The story of the old man who made the withered trees to flower
He ran back to the house, fetched his spade and began to dig the ground at that spot. What was his astonishment when, after digging for some time, he came upon a heap of old and valuable coins, and the deeper he dug the more gold coins did he find. So intent was the old man on his work that he never saw the cross face of his neighbor peering at him through the bamboo hedge. At last all the gold coins lay shining on the ground. Shiro sat by erect with pride and looking fondly at his master as if to say, "You see, though only a dog, I can make some return for all the kindness you show me."
The old man ran in to call his wife, and together they carried home the treasure. Thus in one day the poor old man became rich. His gratitude to the faithful dog knew no bounds, and he loved and petted him more than ever, if that were possible.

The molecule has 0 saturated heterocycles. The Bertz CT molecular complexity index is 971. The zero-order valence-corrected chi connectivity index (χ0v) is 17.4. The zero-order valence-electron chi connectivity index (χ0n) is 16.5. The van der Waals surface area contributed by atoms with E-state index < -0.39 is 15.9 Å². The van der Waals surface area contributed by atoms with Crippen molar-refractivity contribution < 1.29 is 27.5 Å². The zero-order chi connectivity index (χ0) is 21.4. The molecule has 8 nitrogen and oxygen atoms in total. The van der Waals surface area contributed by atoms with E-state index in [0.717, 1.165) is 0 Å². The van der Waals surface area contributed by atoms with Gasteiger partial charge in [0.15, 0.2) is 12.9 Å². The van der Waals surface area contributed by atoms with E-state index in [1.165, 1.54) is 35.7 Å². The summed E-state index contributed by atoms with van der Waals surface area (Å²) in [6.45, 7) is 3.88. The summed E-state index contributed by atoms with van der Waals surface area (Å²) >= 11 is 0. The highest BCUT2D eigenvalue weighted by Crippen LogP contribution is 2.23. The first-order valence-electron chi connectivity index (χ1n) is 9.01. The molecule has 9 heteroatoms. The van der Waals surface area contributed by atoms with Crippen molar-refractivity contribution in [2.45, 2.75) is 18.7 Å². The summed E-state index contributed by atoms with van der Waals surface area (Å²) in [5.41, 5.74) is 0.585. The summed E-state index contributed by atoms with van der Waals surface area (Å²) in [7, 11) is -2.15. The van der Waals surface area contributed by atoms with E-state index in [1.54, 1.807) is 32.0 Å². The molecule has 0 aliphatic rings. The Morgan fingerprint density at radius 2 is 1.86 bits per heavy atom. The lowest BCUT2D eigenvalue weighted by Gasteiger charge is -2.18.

The cross old neighbor, attracted by Shiro's barking, had been an unseen and envious witness of the finding of the treasure. He began to think that he, too, would like to find a fortune. So a few days later he called at the old man's house and very ceremoniously asked permission to borrow Shiro for a short time.
Shiro's master thought this a strange request, because he knew quite well that not only did his neighbor not love his pet dog, but that he never lost an opportunity of striking and tormenting him whenever the dog crossed his path. But the good old man was too kind-hearted to refuse his neighbor, so he consented to lend the dog on condition that he should be taken great care of.
The wicked old man returned to his home with an evil smile on his face, and told his wife how he had succeeded in his crafty intentions. He then took his spade and hastened to his own field, forcing the unwilling Shiro to follow him. As soon as he reached a yenoki tree, he said to the dog, threateningly:
"If there were gold coins under your master's tree, there must also be gold coins under my tree. You must find them for me! Where are they? Where? Where?